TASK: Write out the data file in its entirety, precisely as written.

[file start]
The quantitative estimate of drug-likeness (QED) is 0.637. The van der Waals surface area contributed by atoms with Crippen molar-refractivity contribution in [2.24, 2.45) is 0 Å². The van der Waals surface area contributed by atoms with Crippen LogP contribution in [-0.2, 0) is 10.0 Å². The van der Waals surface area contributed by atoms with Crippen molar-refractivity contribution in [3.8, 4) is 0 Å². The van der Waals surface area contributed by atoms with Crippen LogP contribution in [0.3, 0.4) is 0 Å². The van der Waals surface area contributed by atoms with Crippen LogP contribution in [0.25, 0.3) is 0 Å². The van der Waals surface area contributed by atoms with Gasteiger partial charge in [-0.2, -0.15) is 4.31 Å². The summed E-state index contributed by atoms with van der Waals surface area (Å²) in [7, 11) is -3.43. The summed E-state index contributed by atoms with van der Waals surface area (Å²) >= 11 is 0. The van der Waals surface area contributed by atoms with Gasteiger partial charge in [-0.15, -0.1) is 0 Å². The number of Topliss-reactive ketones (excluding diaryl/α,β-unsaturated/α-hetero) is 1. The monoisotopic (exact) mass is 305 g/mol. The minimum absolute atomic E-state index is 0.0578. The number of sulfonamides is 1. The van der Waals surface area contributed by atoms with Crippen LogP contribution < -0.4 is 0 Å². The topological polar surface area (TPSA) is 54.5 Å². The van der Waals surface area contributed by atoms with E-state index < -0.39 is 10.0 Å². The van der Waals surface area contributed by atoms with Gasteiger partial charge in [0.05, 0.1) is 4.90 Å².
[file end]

The quantitative estimate of drug-likeness (QED) is 0.637. The van der Waals surface area contributed by atoms with Crippen molar-refractivity contribution in [2.24, 2.45) is 0 Å². The van der Waals surface area contributed by atoms with Crippen LogP contribution in [-0.2, 0) is 10.0 Å². The van der Waals surface area contributed by atoms with Crippen molar-refractivity contribution in [3.8, 4) is 0 Å². The van der Waals surface area contributed by atoms with Crippen LogP contribution in [0.3, 0.4) is 0 Å². The van der Waals surface area contributed by atoms with Crippen LogP contribution in [0.25, 0.3) is 0 Å². The van der Waals surface area contributed by atoms with Gasteiger partial charge in [-0.2, -0.15) is 4.31 Å². The summed E-state index contributed by atoms with van der Waals surface area (Å²) in [7, 11) is -3.43. The summed E-state index contributed by atoms with van der Waals surface area (Å²) >= 11 is 0. The van der Waals surface area contributed by atoms with Gasteiger partial charge in [-0.15, -0.1) is 0 Å². The number of Topliss-reactive ketones (excluding diaryl/α,β-unsaturated/α-hetero) is 1. The monoisotopic (exact) mass is 305 g/mol. The minimum absolute atomic E-state index is 0.0578. The number of sulfonamides is 1. The van der Waals surface area contributed by atoms with Crippen LogP contribution < -0.4 is 0 Å². The topological polar surface area (TPSA) is 54.5 Å². The van der Waals surface area contributed by atoms with E-state index < -0.39 is 10.0 Å². The van der Waals surface area contributed by atoms with Gasteiger partial charge in [0.05, 0.1) is 4.90 Å².